Places to Avoid Walking Barefoot on One Day Without Shoes Day

A public service for all who go barefoot.

Every May 21, TOMS Shoes delivers on one of the greatest examples of corporate social responsibility by encouraging the public to go barefoot for a whole day. The One Day Without Shoes campaign allows people to see what it's like to go without one of the simple things we take for granted — shoes. This year TOMS will donate a pair of shoes (up to one million) to a child in need when you post a photo of your shoeless self on Instagram with the hashtag #withoutshoes.

However, walking around a whole day without shoes can make one squeamish. Think of all the places you trek throughout the day! Here is a list of places you should probably avoid if you are going sans shoes. 

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The Hottest Place on Earth

Indrik Myneur via Creative Commons

There are places in the world that are hotter at given times, but Dallol is the hottest at 94°F, when you average daily temperatures for a whole year.

Dallol also has extremely high daily humidity (around 60%) and the steam rising out of its sulfur pools keeps the area warm at night, unlike most desert terrain. Dallol has an average low temperature of 87°F, which is hotter than many places on Earth ever get.

So basically, you probably wouldn't want to even think about standing barefoot on the ground here.

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The Coldest Place on Earth

Bruno Morandi/ Photolibrary/ Getty Images

In contrast, you also wouldn't want your little piggly wigglies to experience the other extreme in — coldness. Frozen, hard, icy ground is no place for a delicate sole.

So you probably should refrain from walking barefoot anywhere in Mongolia. The average temperatures in most of the country are below freezing from November through March and are at freezing in April and October. That's a lot of freezing.

January and February average a frigid -20°C with winter nights of -40°C. And you probably couldn't even walk barefoot in summer, where extremes highs reach reach as high as 38° C in the south.

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Glass Beach

Keri Oberly/Aurora Open/Getty Images

Walking on broken glass? That pain pretty much speaks for itself. 

While Glass Beach in Fort Bragg, California is beautiful, it's still a pretty rugged beach with cliffs, crashing waves, and a minute amount of sand. 

This beach used to be home to the city dump, hence all the glass. The dump closed in the 1960s, but the remains washed up over the years, all polished from the natural rock tumbler, the ocean.

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Dog Parks

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From walking with beautiful shining glass underneath your feet can only imagine what you'll find on the ground at a dog park.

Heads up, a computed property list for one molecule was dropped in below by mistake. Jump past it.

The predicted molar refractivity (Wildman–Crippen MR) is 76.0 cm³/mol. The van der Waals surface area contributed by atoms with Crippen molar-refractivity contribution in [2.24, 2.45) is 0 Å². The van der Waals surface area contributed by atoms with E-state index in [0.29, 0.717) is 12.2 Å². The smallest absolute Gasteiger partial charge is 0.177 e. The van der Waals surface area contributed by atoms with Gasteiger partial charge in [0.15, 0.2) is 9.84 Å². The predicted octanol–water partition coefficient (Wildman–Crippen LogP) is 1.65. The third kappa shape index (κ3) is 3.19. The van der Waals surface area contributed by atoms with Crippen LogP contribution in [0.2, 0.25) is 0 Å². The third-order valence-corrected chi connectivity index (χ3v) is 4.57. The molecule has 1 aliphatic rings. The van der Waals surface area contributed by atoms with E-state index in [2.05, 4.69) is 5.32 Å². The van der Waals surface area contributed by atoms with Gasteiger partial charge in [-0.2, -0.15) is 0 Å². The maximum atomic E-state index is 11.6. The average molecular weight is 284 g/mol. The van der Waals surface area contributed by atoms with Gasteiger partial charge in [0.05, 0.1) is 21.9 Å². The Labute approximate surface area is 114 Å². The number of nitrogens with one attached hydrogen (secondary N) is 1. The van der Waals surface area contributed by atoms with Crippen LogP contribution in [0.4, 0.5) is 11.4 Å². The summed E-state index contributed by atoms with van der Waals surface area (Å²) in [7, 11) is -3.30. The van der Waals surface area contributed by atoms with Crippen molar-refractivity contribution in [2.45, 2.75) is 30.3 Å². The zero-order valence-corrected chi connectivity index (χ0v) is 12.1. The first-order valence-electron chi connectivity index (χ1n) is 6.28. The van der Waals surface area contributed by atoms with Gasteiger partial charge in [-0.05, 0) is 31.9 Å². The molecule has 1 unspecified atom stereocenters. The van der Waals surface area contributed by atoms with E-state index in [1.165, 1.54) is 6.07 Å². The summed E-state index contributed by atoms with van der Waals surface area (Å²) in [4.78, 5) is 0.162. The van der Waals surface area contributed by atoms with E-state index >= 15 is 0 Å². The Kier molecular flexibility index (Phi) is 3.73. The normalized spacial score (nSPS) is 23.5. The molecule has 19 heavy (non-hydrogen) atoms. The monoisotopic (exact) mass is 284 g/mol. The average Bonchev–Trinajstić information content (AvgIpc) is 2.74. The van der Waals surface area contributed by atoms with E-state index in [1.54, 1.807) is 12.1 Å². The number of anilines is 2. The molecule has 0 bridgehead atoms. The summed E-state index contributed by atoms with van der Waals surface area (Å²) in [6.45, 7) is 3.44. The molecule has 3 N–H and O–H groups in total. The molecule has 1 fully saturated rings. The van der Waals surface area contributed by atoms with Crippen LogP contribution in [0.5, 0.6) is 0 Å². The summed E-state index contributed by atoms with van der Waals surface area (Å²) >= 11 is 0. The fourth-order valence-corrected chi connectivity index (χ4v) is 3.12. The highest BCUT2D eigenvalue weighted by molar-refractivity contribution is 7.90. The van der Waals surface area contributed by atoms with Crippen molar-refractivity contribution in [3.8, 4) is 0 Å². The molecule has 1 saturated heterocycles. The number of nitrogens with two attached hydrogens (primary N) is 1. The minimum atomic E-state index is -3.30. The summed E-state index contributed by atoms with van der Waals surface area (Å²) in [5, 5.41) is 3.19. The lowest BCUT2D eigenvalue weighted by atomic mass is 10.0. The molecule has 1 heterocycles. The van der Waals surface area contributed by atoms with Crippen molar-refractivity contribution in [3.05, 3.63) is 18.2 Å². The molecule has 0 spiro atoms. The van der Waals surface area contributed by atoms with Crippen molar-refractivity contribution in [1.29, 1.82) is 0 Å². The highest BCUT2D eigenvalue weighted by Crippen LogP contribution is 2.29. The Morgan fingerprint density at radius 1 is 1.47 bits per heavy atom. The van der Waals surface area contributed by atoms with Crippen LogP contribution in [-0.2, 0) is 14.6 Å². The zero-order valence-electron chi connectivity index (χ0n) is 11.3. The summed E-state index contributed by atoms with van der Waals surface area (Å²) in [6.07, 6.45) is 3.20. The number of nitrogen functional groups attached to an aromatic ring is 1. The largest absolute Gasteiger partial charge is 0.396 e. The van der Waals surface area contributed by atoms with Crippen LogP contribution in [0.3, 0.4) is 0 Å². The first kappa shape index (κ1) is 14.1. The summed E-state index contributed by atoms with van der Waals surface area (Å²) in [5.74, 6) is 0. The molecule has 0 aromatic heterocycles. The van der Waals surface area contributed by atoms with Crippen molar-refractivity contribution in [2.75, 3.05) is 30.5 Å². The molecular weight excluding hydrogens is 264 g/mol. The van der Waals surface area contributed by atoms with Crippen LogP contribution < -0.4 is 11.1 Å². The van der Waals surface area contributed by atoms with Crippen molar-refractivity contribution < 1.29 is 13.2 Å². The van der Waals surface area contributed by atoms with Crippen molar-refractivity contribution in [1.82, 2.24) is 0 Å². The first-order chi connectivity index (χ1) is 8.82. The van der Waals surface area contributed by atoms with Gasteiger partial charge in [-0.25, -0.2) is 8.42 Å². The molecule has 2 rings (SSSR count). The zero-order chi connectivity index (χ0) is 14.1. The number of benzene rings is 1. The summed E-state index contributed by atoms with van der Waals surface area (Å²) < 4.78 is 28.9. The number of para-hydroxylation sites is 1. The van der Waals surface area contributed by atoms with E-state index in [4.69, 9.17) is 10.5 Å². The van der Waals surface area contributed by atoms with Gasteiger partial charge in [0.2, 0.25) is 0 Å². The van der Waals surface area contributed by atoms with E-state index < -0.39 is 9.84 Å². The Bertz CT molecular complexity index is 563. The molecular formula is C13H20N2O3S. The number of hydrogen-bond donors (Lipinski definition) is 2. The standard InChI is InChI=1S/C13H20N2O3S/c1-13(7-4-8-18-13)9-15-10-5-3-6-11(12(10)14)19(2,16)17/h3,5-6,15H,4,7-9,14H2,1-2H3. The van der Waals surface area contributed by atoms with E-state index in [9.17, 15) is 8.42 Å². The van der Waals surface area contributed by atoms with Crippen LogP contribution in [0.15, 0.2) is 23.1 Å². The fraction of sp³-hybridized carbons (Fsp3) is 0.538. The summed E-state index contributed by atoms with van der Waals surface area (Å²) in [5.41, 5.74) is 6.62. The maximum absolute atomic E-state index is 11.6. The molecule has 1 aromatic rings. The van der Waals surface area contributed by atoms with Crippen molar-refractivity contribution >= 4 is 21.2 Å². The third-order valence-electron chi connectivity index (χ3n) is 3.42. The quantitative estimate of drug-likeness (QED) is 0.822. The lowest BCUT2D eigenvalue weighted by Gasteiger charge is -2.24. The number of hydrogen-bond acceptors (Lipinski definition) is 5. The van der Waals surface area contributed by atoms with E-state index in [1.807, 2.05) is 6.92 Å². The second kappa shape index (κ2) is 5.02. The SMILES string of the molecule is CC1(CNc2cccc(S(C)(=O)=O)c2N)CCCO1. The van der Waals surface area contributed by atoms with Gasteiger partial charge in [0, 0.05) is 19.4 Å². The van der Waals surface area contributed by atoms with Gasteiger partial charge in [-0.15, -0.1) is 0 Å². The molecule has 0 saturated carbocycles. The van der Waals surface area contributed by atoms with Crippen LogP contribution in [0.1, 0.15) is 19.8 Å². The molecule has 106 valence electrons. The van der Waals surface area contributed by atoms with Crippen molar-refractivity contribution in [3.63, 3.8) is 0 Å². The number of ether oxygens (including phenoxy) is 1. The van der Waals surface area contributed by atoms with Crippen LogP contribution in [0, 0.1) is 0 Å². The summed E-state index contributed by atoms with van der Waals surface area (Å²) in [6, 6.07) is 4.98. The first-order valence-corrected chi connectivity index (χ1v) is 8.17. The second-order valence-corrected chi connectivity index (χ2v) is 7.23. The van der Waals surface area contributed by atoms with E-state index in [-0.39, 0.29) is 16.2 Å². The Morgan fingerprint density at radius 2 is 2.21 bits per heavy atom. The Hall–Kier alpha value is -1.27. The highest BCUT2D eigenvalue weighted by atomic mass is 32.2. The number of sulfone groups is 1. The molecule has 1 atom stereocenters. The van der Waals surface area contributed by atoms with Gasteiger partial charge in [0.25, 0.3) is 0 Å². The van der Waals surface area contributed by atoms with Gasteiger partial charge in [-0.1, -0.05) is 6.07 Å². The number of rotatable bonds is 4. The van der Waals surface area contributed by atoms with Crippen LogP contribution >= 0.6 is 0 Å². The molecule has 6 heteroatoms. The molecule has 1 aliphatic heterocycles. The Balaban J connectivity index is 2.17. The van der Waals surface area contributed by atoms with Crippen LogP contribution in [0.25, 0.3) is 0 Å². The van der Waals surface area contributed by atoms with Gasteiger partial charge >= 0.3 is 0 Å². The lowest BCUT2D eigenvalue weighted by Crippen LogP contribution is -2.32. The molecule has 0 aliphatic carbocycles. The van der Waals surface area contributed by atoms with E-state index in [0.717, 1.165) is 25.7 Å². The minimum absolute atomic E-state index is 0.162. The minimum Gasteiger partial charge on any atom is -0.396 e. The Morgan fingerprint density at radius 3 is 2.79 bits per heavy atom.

Dog parks are awesome for pets that live in a small apartment or even for extra run-around space to get some exercise. They are also great for the little guys and gals to find buddies. However, this also includes marking their territory, which should probably not be in your barefooted plan.

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Public Bathrooms

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Remember when Britney Spears emerged from a gas station bathroom barefoot? Don't do that.

You do not even want to think about what is on the floor of a public bathroom. Think about how many people walk in and out of a public restroom everyday, and what is on their shoes. 

And obviously, well, the actions that go on in a restroom do not mix well with bare feet. Unfortunately, there is no foot sink or antibacterial foot gel in there.

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Plastic Beach

Robert Schrader

When you think of the beach, you think of a nice place with soft sand to watch the crashing waves and find peace.

Not at Banyuwangi Beach in East Java, Indonesia. Due to a lack of funding, this natural resource has been all but forgotten. The beach is literally covered in plastics of all kinds including diapers, bottles, and medical supplies. 

So much for that leisurely stroll...

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Kilauea Volcano

John Fischer, licensed to

There are over 1500 active volcanoes across the Earth. Many of them sit in Hawaii, where the islands were formed by volcanic lava and ash many, many years ago. 

Some people walk on hot coals for fun. Walking on hot lava could possibly injure you for life. 

Since 1983 the Kilauea Volcano on Hawaii Island has been in a constant state of eruption. In the past few years the lava finally started to flow into the ocean.

As pretty as it is to look at, it's probably best to keep those beach feet away.